So to the new breed of organizers who are just starting to cut their teeth into this tricky business, don’t be scared. Four years ago, although I wasn’t your typical college junior, I was absolutely scared of what I was going to do (but that could have been because it was the fall of ’08 and I was scared of a possible repeat of the last 8 years of terror and incompetence). It wasn’t until I walked past the UNO College Dems table that I decided to have a go at politics, and for my first meeting I sat in a corner, staying silent and hoping no one would notice me. When I joined the exec board, my friend Niki Jordan worked very hard to make sure I had something to say at each meeting. Cut to me two years later, giving a speech in front of 200 people. Cut to me today, talking to complete strangers about this passion of mine and preparing to move to another country for a year. Organizing isn’t just a resume builder, it’s a million life lessons crammed into one job.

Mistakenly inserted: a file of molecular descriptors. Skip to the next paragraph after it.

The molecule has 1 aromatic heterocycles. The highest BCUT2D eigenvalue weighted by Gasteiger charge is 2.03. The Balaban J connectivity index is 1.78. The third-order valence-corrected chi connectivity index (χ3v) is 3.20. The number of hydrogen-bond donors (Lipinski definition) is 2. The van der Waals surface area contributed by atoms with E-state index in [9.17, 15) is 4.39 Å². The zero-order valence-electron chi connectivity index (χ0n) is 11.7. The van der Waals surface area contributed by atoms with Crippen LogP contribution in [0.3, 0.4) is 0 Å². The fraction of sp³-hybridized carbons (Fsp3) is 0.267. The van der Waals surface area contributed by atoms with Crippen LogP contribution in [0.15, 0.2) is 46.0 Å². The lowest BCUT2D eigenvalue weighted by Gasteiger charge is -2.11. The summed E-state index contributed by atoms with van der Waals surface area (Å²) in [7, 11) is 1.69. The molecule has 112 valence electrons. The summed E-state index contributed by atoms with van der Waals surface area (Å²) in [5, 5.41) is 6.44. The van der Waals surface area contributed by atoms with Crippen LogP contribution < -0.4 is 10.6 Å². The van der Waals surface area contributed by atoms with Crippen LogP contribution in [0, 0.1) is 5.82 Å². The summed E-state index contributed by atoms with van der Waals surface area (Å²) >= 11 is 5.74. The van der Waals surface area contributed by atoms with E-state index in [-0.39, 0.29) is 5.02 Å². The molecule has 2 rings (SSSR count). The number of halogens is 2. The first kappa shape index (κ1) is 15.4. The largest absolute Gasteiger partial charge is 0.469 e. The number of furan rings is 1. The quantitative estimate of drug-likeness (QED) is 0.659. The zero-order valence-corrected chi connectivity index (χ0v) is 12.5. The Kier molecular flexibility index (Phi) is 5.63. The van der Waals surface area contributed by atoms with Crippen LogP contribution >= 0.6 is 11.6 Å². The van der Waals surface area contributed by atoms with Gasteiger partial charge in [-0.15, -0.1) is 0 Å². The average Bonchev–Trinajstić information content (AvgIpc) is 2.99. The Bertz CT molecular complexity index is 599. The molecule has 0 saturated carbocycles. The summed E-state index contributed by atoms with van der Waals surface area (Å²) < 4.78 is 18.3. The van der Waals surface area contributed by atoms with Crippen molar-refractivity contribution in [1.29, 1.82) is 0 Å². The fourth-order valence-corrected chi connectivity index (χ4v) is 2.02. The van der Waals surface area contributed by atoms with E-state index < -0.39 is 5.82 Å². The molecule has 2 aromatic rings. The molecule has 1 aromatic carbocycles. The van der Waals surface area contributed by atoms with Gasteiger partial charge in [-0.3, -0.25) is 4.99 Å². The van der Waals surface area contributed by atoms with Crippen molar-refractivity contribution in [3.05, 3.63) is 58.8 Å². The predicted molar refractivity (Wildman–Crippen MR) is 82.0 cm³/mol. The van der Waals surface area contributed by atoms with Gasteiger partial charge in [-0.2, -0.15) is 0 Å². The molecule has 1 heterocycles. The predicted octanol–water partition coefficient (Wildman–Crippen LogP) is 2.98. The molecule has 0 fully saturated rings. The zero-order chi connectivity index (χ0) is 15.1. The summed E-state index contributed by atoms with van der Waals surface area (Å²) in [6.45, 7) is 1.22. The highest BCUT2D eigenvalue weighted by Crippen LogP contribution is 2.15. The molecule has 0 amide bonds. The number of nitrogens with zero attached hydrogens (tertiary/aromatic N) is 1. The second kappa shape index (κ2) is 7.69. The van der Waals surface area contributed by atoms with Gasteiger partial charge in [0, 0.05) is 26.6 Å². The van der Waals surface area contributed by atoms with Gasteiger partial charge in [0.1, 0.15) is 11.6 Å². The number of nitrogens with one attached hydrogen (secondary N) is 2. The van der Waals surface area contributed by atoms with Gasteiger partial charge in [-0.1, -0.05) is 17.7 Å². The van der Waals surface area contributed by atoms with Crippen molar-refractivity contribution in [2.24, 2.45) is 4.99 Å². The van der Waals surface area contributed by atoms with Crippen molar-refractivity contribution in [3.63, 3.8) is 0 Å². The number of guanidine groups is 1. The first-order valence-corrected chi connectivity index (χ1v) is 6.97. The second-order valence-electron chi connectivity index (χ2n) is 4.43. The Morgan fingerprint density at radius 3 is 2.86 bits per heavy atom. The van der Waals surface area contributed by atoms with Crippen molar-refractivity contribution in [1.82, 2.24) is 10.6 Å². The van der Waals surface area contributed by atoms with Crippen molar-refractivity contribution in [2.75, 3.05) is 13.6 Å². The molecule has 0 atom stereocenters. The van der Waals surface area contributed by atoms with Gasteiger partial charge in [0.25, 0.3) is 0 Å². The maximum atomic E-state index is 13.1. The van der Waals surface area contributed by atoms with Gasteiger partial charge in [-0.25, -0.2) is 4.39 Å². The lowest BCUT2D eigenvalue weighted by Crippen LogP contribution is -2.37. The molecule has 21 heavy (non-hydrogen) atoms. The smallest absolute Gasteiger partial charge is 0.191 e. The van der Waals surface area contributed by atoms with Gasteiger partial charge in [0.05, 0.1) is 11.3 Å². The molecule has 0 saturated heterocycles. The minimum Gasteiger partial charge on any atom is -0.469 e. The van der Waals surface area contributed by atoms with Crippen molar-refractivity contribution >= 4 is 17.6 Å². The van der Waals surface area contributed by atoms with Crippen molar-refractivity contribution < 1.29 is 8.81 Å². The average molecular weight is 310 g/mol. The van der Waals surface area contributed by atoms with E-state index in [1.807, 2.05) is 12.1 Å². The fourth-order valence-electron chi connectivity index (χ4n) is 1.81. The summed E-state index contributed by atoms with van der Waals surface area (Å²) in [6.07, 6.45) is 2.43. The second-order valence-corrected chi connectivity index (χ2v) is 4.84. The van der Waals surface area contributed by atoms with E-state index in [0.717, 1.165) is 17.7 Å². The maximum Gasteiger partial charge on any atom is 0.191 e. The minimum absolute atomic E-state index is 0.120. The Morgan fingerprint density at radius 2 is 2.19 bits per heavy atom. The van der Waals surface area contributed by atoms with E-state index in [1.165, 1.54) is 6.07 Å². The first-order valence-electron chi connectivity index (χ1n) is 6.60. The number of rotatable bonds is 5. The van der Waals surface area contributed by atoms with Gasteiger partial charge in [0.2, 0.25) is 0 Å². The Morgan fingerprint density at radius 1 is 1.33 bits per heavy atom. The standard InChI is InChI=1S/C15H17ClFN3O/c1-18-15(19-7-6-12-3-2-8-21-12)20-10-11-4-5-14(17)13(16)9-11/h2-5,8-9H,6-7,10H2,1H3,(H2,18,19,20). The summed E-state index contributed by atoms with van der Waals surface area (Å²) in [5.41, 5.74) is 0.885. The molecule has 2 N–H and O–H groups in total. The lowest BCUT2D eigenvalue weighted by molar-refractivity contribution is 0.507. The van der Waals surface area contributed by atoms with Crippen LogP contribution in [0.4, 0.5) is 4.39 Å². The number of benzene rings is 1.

So just remember: be humble. No job is too small.  You can learn so much more on a school board race than you could ever learn on a presidential campaign. In politics, it’s all about who you know, and if you don’t treat the people you know well, you won’t be successful. Don’t be scared. There are people who are ready to get you started on this path and they’re excited to see you. And they believe in you and the power you have as a young person to help change the world (suck it, Bill O’Reilly). The world doesn’t end when you lose, either, it’s just a wake-up call to remind you that you’re human, you make mistakes too, but you learn from them and you move on. Better to have lost fighting until the very end than to have lost by doing nothing.

So go crazy, kids. And help us change the world.